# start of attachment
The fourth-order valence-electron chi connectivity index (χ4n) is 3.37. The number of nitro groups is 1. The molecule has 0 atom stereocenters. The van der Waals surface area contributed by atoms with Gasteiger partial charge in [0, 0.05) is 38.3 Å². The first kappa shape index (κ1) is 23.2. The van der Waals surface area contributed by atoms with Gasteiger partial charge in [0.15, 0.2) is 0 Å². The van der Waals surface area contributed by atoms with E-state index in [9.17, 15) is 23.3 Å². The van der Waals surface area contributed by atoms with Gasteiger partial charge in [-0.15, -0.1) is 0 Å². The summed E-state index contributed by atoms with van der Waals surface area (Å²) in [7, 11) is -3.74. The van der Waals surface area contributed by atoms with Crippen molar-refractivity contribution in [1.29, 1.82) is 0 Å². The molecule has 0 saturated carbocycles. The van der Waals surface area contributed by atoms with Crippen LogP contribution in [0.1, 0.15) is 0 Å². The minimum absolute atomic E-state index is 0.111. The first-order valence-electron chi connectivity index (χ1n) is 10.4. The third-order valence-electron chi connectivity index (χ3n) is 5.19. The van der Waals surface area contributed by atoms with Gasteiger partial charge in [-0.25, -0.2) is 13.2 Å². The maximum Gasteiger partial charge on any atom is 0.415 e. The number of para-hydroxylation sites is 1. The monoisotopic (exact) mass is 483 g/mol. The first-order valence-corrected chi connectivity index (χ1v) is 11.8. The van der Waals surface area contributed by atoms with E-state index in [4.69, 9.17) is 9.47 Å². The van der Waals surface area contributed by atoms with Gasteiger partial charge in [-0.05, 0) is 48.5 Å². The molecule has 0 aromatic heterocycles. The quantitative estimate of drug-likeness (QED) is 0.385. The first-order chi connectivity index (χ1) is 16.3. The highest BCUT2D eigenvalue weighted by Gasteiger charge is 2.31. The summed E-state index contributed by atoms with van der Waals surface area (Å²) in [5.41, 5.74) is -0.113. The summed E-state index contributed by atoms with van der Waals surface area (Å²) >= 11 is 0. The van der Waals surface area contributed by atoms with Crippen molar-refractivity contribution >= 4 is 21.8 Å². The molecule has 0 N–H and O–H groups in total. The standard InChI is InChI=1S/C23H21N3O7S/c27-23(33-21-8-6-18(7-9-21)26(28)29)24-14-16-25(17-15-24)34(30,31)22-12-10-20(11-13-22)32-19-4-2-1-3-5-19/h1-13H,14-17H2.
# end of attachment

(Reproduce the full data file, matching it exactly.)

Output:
The fourth-order valence-electron chi connectivity index (χ4n) is 3.37. The number of nitro groups is 1. The molecule has 0 atom stereocenters. The van der Waals surface area contributed by atoms with Gasteiger partial charge in [0, 0.05) is 38.3 Å². The first kappa shape index (κ1) is 23.2. The van der Waals surface area contributed by atoms with Gasteiger partial charge in [0.15, 0.2) is 0 Å². The van der Waals surface area contributed by atoms with E-state index in [9.17, 15) is 23.3 Å². The van der Waals surface area contributed by atoms with Gasteiger partial charge in [-0.15, -0.1) is 0 Å². The summed E-state index contributed by atoms with van der Waals surface area (Å²) in [7, 11) is -3.74. The van der Waals surface area contributed by atoms with Crippen molar-refractivity contribution in [1.29, 1.82) is 0 Å². The molecule has 0 saturated carbocycles. The van der Waals surface area contributed by atoms with Crippen LogP contribution in [0.1, 0.15) is 0 Å². The minimum absolute atomic E-state index is 0.111. The first-order valence-electron chi connectivity index (χ1n) is 10.4. The third-order valence-electron chi connectivity index (χ3n) is 5.19. The van der Waals surface area contributed by atoms with Gasteiger partial charge in [-0.25, -0.2) is 13.2 Å². The maximum Gasteiger partial charge on any atom is 0.415 e. The number of para-hydroxylation sites is 1. The monoisotopic (exact) mass is 483 g/mol. The first-order valence-corrected chi connectivity index (χ1v) is 11.8. The van der Waals surface area contributed by atoms with E-state index in [4.69, 9.17) is 9.47 Å². The van der Waals surface area contributed by atoms with Gasteiger partial charge in [-0.05, 0) is 48.5 Å². The molecule has 0 aromatic heterocycles. The quantitative estimate of drug-likeness (QED) is 0.385. The first-order chi connectivity index (χ1) is 16.3. The highest BCUT2D eigenvalue weighted by Gasteiger charge is 2.31. The summed E-state index contributed by atoms with van der Waals surface area (Å²) in [5.41, 5.74) is -0.113. The summed E-state index contributed by atoms with van der Waals surface area (Å²) >= 11 is 0. The van der Waals surface area contributed by atoms with Crippen molar-refractivity contribution >= 4 is 21.8 Å². The molecule has 0 N–H and O–H groups in total. The standard InChI is InChI=1S/C23H21N3O7S/c27-23(33-21-8-6-18(7-9-21)26(28)29)24-14-16-25(17-15-24)34(30,31)22-12-10-20(11-13-22)32-19-4-2-1-3-5-19/h1-13H,14-17H2.